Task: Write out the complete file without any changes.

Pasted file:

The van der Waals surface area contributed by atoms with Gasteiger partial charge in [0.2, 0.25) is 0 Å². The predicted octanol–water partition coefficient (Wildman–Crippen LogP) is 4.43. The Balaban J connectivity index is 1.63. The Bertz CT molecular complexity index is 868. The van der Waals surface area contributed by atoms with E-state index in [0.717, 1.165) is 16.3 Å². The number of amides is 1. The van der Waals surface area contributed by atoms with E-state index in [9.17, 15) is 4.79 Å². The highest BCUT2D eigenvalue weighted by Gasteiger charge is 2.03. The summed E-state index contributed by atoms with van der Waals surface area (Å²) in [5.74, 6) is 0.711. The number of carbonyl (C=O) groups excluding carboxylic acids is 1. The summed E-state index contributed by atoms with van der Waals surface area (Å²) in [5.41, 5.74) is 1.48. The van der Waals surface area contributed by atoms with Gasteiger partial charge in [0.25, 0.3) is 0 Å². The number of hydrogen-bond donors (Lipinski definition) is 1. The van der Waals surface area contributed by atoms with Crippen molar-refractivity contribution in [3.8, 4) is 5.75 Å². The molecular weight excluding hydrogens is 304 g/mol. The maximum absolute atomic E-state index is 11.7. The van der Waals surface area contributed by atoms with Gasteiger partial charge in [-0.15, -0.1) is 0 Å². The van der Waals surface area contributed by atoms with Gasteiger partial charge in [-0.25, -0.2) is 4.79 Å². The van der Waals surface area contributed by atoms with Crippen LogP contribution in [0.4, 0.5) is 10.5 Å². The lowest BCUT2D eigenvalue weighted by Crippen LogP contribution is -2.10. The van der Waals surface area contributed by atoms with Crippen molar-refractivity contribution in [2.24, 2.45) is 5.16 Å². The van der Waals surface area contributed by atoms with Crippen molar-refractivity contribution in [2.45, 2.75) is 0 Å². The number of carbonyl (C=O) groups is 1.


The van der Waals surface area contributed by atoms with Gasteiger partial charge in [0.2, 0.25) is 0 Å². The predicted octanol–water partition coefficient (Wildman–Crippen LogP) is 4.43. The Balaban J connectivity index is 1.63. The Bertz CT molecular complexity index is 868. The van der Waals surface area contributed by atoms with E-state index in [0.717, 1.165) is 16.3 Å². The number of amides is 1. The van der Waals surface area contributed by atoms with E-state index in [9.17, 15) is 4.79 Å². The highest BCUT2D eigenvalue weighted by Gasteiger charge is 2.03. The summed E-state index contributed by atoms with van der Waals surface area (Å²) in [5.74, 6) is 0.711. The number of carbonyl (C=O) groups excluding carboxylic acids is 1. The summed E-state index contributed by atoms with van der Waals surface area (Å²) in [5.41, 5.74) is 1.48. The van der Waals surface area contributed by atoms with Gasteiger partial charge in [0.25, 0.3) is 0 Å². The number of hydrogen-bond donors (Lipinski definition) is 1. The van der Waals surface area contributed by atoms with Crippen molar-refractivity contribution in [3.8, 4) is 5.75 Å². The molecular weight excluding hydrogens is 304 g/mol. The maximum absolute atomic E-state index is 11.7. The van der Waals surface area contributed by atoms with Gasteiger partial charge in [-0.15, -0.1) is 0 Å². The van der Waals surface area contributed by atoms with Gasteiger partial charge in [-0.25, -0.2) is 4.79 Å². The van der Waals surface area contributed by atoms with Crippen LogP contribution in [0.4, 0.5) is 10.5 Å². The lowest BCUT2D eigenvalue weighted by Crippen LogP contribution is -2.10. The van der Waals surface area contributed by atoms with Crippen molar-refractivity contribution in [2.24, 2.45) is 5.16 Å². The van der Waals surface area contributed by atoms with Crippen molar-refractivity contribution in [2.45, 2.75) is 0 Å². The number of carbonyl (C=O) groups is 1.